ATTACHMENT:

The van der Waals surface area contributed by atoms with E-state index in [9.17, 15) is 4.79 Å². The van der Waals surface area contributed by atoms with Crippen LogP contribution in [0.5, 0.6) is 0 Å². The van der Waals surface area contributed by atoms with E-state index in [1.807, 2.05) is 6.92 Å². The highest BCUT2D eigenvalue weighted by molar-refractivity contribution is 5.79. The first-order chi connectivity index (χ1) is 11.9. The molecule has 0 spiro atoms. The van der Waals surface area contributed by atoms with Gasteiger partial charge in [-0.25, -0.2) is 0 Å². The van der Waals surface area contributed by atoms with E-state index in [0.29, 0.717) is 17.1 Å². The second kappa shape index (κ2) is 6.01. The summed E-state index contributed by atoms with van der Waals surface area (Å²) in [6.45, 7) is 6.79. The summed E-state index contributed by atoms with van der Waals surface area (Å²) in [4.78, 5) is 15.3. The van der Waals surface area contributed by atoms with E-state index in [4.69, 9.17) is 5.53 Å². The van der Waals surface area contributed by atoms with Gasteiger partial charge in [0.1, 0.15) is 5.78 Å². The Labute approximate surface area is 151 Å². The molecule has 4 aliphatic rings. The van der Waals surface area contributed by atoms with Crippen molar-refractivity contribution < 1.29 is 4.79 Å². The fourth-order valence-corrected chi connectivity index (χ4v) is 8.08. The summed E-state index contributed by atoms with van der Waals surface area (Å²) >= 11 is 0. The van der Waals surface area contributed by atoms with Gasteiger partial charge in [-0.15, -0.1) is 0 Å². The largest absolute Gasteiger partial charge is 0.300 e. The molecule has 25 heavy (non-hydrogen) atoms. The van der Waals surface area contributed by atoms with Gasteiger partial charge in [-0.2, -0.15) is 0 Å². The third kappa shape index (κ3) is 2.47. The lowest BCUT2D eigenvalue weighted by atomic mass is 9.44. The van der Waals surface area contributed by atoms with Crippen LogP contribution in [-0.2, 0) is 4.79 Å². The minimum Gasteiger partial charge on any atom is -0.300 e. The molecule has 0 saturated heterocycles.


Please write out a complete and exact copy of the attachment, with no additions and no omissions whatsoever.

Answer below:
The van der Waals surface area contributed by atoms with E-state index in [9.17, 15) is 4.79 Å². The van der Waals surface area contributed by atoms with Crippen LogP contribution in [0.5, 0.6) is 0 Å². The van der Waals surface area contributed by atoms with E-state index in [1.807, 2.05) is 6.92 Å². The highest BCUT2D eigenvalue weighted by molar-refractivity contribution is 5.79. The first-order chi connectivity index (χ1) is 11.9. The molecule has 0 spiro atoms. The van der Waals surface area contributed by atoms with Gasteiger partial charge in [-0.25, -0.2) is 0 Å². The van der Waals surface area contributed by atoms with E-state index in [0.29, 0.717) is 17.1 Å². The second kappa shape index (κ2) is 6.01. The summed E-state index contributed by atoms with van der Waals surface area (Å²) in [6.45, 7) is 6.79. The summed E-state index contributed by atoms with van der Waals surface area (Å²) in [4.78, 5) is 15.3. The van der Waals surface area contributed by atoms with E-state index in [4.69, 9.17) is 5.53 Å². The van der Waals surface area contributed by atoms with Gasteiger partial charge in [0.1, 0.15) is 5.78 Å². The Labute approximate surface area is 151 Å². The molecule has 4 aliphatic rings. The van der Waals surface area contributed by atoms with Crippen molar-refractivity contribution < 1.29 is 4.79 Å². The fourth-order valence-corrected chi connectivity index (χ4v) is 8.08. The summed E-state index contributed by atoms with van der Waals surface area (Å²) >= 11 is 0. The van der Waals surface area contributed by atoms with Gasteiger partial charge in [-0.15, -0.1) is 0 Å². The largest absolute Gasteiger partial charge is 0.300 e. The molecule has 25 heavy (non-hydrogen) atoms. The van der Waals surface area contributed by atoms with Gasteiger partial charge in [-0.2, -0.15) is 0 Å². The third kappa shape index (κ3) is 2.47. The lowest BCUT2D eigenvalue weighted by atomic mass is 9.44. The van der Waals surface area contributed by atoms with Crippen LogP contribution in [-0.2, 0) is 4.79 Å². The minimum Gasteiger partial charge on any atom is -0.300 e. The molecule has 0 saturated heterocycles.